By Tommy Castronova, Jake Clark, Sammy Comstock, Nayy Diarra, Rebecca Perry, Dineen Vogler, and Quentin Wall.
William A. Darity Jr. and A. Kirsten Mullen’s From Here to Equality: Reparations for Black Americans in the Twenty-First Century makes a strong case for reparations paid to Black Americans for their continued mistreatment at the hands of the United States government. The authors describe the foundations of the American institution of slavery and its history of reducing human beings for economic exploitation. The argument made by the authors is that restitution is owed to those who survive the systematic reduction of human rights and the consequential damage of internalization for the benefit of other human beings. Throughout the course texts, Clay’s Ark, Zulus, Zone One and Darity and Mullen’s book, internalization affects individuals’ will to live and self worth.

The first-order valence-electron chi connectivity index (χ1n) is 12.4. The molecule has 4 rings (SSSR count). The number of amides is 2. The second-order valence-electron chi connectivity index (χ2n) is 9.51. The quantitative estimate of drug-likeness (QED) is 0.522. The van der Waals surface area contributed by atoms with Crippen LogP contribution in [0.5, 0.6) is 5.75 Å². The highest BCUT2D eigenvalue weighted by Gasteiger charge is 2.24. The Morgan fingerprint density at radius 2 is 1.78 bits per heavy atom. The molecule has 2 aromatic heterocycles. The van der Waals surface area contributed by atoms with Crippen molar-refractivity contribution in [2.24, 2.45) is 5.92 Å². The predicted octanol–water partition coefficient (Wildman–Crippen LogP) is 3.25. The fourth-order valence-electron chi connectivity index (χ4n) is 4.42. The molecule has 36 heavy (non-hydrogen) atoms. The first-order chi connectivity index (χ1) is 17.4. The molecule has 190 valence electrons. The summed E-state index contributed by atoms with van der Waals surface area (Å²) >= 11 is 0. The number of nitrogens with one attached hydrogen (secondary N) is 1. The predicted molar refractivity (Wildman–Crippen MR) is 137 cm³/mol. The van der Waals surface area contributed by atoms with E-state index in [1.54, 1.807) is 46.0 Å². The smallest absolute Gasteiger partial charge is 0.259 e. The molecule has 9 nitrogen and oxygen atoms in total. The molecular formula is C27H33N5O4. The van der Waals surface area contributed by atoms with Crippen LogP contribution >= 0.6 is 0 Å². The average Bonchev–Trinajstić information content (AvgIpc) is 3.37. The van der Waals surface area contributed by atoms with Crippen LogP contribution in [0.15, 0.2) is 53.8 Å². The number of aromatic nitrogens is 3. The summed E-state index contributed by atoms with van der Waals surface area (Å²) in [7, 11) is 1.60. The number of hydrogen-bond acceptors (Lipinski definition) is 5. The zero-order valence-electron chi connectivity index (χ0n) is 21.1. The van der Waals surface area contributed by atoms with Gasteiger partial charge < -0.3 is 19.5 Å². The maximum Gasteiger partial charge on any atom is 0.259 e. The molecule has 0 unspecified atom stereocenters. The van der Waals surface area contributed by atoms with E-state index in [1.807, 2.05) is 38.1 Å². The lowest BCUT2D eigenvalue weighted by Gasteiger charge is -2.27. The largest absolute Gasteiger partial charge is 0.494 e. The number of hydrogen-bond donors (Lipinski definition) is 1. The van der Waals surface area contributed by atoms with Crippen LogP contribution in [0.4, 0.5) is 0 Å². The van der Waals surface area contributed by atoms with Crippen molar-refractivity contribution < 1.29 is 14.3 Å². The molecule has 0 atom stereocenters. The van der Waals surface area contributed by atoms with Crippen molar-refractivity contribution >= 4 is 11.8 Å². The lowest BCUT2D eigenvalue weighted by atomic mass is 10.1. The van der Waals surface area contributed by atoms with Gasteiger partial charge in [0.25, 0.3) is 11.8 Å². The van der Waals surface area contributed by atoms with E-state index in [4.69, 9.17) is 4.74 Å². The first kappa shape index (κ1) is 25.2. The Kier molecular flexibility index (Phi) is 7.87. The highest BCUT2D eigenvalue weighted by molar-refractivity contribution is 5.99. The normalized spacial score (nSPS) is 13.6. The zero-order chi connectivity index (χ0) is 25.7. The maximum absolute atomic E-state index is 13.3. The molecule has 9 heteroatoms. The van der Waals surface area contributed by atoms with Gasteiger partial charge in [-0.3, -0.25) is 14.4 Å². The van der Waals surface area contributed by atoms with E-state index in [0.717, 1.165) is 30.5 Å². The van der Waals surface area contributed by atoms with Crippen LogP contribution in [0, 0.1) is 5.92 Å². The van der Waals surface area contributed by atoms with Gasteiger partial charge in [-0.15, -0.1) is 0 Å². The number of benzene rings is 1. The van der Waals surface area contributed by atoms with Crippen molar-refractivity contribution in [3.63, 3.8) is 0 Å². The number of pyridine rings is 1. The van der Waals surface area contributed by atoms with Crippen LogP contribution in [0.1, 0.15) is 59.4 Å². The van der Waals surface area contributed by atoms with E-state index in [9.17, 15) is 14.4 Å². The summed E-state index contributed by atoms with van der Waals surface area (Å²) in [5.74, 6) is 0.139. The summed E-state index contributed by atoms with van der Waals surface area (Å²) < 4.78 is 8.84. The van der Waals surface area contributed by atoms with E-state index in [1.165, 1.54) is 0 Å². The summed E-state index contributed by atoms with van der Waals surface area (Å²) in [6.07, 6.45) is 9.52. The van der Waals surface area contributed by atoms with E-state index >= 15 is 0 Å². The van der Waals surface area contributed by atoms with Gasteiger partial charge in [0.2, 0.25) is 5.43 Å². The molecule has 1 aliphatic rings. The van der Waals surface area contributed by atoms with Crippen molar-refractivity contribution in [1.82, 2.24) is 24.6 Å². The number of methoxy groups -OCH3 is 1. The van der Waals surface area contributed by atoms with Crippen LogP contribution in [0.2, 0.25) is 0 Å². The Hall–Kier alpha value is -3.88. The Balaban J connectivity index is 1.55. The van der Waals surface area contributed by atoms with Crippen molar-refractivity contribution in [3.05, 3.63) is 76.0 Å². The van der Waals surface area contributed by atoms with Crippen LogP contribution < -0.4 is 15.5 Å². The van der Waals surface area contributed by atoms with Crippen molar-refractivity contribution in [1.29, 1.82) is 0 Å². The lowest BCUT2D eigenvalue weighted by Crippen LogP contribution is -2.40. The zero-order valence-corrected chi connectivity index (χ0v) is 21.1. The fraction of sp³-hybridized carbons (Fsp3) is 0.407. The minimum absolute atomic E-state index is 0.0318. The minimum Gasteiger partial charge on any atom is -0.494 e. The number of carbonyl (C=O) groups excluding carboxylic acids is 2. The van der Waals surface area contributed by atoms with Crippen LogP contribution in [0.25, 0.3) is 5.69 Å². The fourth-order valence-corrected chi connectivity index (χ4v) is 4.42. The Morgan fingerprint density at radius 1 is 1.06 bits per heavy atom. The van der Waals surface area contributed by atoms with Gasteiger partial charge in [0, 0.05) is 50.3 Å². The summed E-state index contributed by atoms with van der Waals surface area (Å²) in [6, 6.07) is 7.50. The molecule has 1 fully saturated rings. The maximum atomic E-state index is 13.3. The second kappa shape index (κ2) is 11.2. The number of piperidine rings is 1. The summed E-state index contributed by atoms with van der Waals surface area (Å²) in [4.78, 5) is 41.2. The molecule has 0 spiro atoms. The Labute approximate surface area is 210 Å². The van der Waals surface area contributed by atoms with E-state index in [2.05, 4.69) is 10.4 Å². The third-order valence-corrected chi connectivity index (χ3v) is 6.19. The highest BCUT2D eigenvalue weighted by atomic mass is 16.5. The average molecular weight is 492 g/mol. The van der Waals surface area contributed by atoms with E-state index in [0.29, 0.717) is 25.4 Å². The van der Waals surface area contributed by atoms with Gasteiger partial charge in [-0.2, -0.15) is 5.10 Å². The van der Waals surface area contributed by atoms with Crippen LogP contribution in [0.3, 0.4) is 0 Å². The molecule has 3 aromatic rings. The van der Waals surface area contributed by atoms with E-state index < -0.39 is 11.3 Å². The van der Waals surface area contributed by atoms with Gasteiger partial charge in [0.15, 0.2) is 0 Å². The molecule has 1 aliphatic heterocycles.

In Clay’s Ark, by Octavia Butler, characters infected by the virus must fight against internalization at all cost. If they begin to internalize the idea that they are the infection, that the disease is more in control of them than they are, they either lose all their humanity, as Eli is terrified of, or they lose all will to live, like with Zeriam. We see this when Zeriam asks Eli “How much of you is left?”(Butler 150). Zeriam, unconvinced by Eli’s response, chooses to end his life rather than become the virus. Butler even spells this out for us in the last lines before Zeriam’s death, writing: “ He wrote a letter to his unborn child… He talked about the impossibility of spending his life as the carrier of a deadly disease. He talked about his fear of losing himself, becoming someone or something else. Finally, he put the letters aside and cheated the microbe of the last few days it needed to tighten its hold on him. He took one of Meda’s sharp butcher knives and cut his throat.” (Butler 151). Zeriam, newly infected, has already internalized the idea that anyone infected by this disease is nothing more than a slave to it, acting on whatever impulses it gives to its hosts. Now that this would soon apply to him, he chooses to end his life rather than live out that narrative. We see Eli fighting this internalization throughout the novel, as he constantly talks about trying to preserve as much of the infected’s humanity as possible, despite the disease. We see Lupe mention it when talking to Rane: “Eli says we’re preserving humanity. I agree with him. We are. Our own humanity and everyone else’s because we let people alone”(Butler 91).